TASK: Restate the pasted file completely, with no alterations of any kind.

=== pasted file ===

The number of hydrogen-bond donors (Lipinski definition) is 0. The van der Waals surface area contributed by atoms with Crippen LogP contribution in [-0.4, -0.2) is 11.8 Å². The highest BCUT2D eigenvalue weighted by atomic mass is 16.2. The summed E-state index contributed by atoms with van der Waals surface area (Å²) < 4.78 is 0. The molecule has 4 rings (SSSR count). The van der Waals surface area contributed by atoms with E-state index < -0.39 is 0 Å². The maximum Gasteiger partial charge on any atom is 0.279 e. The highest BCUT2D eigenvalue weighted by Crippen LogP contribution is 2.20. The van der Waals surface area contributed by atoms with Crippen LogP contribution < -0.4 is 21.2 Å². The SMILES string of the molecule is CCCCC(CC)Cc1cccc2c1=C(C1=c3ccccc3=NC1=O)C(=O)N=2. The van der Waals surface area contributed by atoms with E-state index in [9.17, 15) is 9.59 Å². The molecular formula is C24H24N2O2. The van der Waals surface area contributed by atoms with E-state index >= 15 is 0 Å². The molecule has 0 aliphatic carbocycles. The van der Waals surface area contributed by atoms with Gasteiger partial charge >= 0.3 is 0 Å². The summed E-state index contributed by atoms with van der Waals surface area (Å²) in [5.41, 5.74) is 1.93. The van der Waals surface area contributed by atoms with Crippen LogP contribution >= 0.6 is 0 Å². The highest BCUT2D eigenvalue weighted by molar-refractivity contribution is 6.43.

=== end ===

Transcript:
The number of hydrogen-bond donors (Lipinski definition) is 0. The van der Waals surface area contributed by atoms with Crippen LogP contribution in [-0.4, -0.2) is 11.8 Å². The highest BCUT2D eigenvalue weighted by atomic mass is 16.2. The summed E-state index contributed by atoms with van der Waals surface area (Å²) < 4.78 is 0. The molecule has 4 rings (SSSR count). The van der Waals surface area contributed by atoms with E-state index < -0.39 is 0 Å². The maximum Gasteiger partial charge on any atom is 0.279 e. The highest BCUT2D eigenvalue weighted by Crippen LogP contribution is 2.20. The van der Waals surface area contributed by atoms with Crippen LogP contribution < -0.4 is 21.2 Å². The SMILES string of the molecule is CCCCC(CC)Cc1cccc2c1=C(C1=c3ccccc3=NC1=O)C(=O)N=2. The van der Waals surface area contributed by atoms with E-state index in [9.17, 15) is 9.59 Å². The molecular formula is C24H24N2O2. The van der Waals surface area contributed by atoms with E-state index >= 15 is 0 Å². The molecule has 0 aliphatic carbocycles. The van der Waals surface area contributed by atoms with Gasteiger partial charge >= 0.3 is 0 Å². The summed E-state index contributed by atoms with van der Waals surface area (Å²) in [5.41, 5.74) is 1.93. The van der Waals surface area contributed by atoms with Crippen LogP contribution >= 0.6 is 0 Å². The highest BCUT2D eigenvalue weighted by molar-refractivity contribution is 6.43.